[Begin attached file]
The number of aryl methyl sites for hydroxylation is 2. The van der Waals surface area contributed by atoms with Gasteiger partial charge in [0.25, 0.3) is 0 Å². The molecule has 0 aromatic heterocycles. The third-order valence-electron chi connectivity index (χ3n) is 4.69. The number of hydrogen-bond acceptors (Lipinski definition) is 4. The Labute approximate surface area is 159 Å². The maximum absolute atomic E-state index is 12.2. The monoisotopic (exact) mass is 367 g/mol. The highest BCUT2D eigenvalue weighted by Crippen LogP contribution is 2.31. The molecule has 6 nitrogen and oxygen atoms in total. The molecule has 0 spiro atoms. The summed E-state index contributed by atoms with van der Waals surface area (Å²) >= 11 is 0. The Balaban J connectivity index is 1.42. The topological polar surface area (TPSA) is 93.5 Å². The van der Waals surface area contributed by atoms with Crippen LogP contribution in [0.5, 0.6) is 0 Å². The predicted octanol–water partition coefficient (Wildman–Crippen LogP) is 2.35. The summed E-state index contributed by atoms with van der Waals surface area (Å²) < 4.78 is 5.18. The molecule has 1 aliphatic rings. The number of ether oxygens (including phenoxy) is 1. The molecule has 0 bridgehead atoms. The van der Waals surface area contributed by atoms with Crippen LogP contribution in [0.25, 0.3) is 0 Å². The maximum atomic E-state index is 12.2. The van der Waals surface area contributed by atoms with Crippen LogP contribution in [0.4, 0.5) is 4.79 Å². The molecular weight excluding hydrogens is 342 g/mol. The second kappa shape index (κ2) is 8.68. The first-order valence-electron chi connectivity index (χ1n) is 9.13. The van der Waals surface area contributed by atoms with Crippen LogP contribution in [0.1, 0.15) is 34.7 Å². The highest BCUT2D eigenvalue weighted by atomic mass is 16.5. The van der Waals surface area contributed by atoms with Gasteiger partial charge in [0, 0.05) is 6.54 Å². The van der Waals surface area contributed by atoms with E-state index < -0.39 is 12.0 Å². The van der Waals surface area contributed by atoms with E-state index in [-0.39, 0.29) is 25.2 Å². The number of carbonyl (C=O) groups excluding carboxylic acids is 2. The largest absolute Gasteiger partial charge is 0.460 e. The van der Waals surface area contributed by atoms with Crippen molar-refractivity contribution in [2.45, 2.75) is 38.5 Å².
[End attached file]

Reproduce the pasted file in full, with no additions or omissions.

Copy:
The number of aryl methyl sites for hydroxylation is 2. The van der Waals surface area contributed by atoms with Gasteiger partial charge in [0.25, 0.3) is 0 Å². The molecule has 0 aromatic heterocycles. The third-order valence-electron chi connectivity index (χ3n) is 4.69. The number of hydrogen-bond acceptors (Lipinski definition) is 4. The Labute approximate surface area is 159 Å². The maximum absolute atomic E-state index is 12.2. The monoisotopic (exact) mass is 367 g/mol. The highest BCUT2D eigenvalue weighted by Crippen LogP contribution is 2.31. The molecule has 6 nitrogen and oxygen atoms in total. The molecule has 0 spiro atoms. The summed E-state index contributed by atoms with van der Waals surface area (Å²) >= 11 is 0. The Balaban J connectivity index is 1.42. The topological polar surface area (TPSA) is 93.5 Å². The van der Waals surface area contributed by atoms with Crippen LogP contribution in [0.5, 0.6) is 0 Å². The predicted octanol–water partition coefficient (Wildman–Crippen LogP) is 2.35. The summed E-state index contributed by atoms with van der Waals surface area (Å²) < 4.78 is 5.18. The molecule has 1 aliphatic rings. The number of ether oxygens (including phenoxy) is 1. The molecule has 0 bridgehead atoms. The van der Waals surface area contributed by atoms with Crippen LogP contribution in [0.25, 0.3) is 0 Å². The maximum atomic E-state index is 12.2. The van der Waals surface area contributed by atoms with Crippen LogP contribution in [0.4, 0.5) is 4.79 Å². The molecular weight excluding hydrogens is 342 g/mol. The second kappa shape index (κ2) is 8.68. The first-order valence-electron chi connectivity index (χ1n) is 9.13. The van der Waals surface area contributed by atoms with Crippen LogP contribution in [0.1, 0.15) is 34.7 Å². The highest BCUT2D eigenvalue weighted by atomic mass is 16.5. The van der Waals surface area contributed by atoms with Gasteiger partial charge in [0, 0.05) is 6.54 Å². The van der Waals surface area contributed by atoms with E-state index < -0.39 is 12.0 Å². The van der Waals surface area contributed by atoms with E-state index in [-0.39, 0.29) is 25.2 Å². The number of carbonyl (C=O) groups excluding carboxylic acids is 2. The largest absolute Gasteiger partial charge is 0.460 e. The van der Waals surface area contributed by atoms with Crippen molar-refractivity contribution in [2.45, 2.75) is 38.5 Å².